The small island of Bonaire is part of the island group called the Dutch Caribbean and is located in the southern part of the Caribbean Sea near the coast of Venezuela. Bonaire is formed by volcanic rock about 60 million years ago and later covered with coral stone. These processes created a landscape with hills in the northwest, terraces in the middle and flatland in the south.
Because there was no gold or other precious metal on the island and because the conditions meant no agricultural possibilities, the Spanish decided not to build a colony. The local Indians were captured and brought away as slaves to work on plantations in South America. In 1526, the Spanish brought cattle to the island, which is the main reason you can encounter donkeys and goats in the wild. In 1633, the Dutch conquered Bonaire from the Spanish and brought slaves to the island to work in salt extraction; the slaves lived in very small huts (about two meters high),which can still be found near the seashore in the southern part of the island.
Bonaire is 40 kilometers in length and 12 kilometers wide and today has a population of around 14,500. The official language is Dutch. About 75 percent of the locals speak Papiamento, which is a mix of Dutch, Spanish and Portuguese; but also English and Spanish are widely spoken. The main resources of income on the Island are salt extraction, which is done in the south of the island in an environmentally friendly way, and of course, tourism. Bonaire is well known for its underwater parks and popular with divers worldwide, so it is not surprising that all the license plates of the cars in Bonaire state: “Divers paradise”.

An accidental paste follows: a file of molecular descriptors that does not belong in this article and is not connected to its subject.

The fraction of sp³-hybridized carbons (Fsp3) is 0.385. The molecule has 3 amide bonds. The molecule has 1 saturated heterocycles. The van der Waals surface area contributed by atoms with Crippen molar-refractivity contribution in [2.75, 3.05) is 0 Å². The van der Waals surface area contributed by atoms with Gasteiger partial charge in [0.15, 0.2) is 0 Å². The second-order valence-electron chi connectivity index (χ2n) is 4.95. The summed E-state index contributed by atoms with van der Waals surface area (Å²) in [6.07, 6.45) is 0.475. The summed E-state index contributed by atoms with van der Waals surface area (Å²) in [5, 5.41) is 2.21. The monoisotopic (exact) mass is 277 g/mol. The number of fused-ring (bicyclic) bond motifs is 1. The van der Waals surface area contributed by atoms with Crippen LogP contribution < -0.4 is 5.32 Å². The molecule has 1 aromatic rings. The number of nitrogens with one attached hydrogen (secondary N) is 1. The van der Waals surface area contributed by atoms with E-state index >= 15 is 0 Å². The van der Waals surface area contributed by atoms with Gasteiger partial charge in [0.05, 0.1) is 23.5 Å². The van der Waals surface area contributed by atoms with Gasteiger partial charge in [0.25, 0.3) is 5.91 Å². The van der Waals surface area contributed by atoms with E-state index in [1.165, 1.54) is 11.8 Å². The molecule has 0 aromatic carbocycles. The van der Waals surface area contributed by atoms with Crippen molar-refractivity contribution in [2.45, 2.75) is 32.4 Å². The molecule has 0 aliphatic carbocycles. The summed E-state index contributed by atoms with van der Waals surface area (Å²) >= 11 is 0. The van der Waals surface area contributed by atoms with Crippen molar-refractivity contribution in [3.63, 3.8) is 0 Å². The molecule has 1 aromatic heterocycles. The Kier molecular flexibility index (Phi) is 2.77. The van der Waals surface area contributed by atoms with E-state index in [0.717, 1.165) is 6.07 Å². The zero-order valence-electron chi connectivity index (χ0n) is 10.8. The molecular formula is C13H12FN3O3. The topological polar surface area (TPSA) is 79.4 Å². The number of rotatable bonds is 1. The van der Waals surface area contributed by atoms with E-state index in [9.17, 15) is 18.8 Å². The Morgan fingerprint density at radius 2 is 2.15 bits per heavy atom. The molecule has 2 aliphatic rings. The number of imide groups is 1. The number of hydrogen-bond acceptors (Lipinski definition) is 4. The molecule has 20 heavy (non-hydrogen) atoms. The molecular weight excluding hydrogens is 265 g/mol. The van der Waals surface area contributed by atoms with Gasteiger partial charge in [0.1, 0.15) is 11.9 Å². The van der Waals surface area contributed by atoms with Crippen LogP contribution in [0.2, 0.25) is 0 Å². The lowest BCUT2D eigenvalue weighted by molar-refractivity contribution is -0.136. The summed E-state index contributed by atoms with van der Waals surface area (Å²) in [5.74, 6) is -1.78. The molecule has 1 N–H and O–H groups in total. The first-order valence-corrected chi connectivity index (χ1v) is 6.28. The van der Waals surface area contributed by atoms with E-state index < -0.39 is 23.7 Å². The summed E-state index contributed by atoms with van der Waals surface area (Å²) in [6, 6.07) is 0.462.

I’ve been coming back to Bonaire for several years now; the combination of the friendly climate, the relaxed atmosphere, the easy diving and the relative small size of the island make for a perfect hideaway ....
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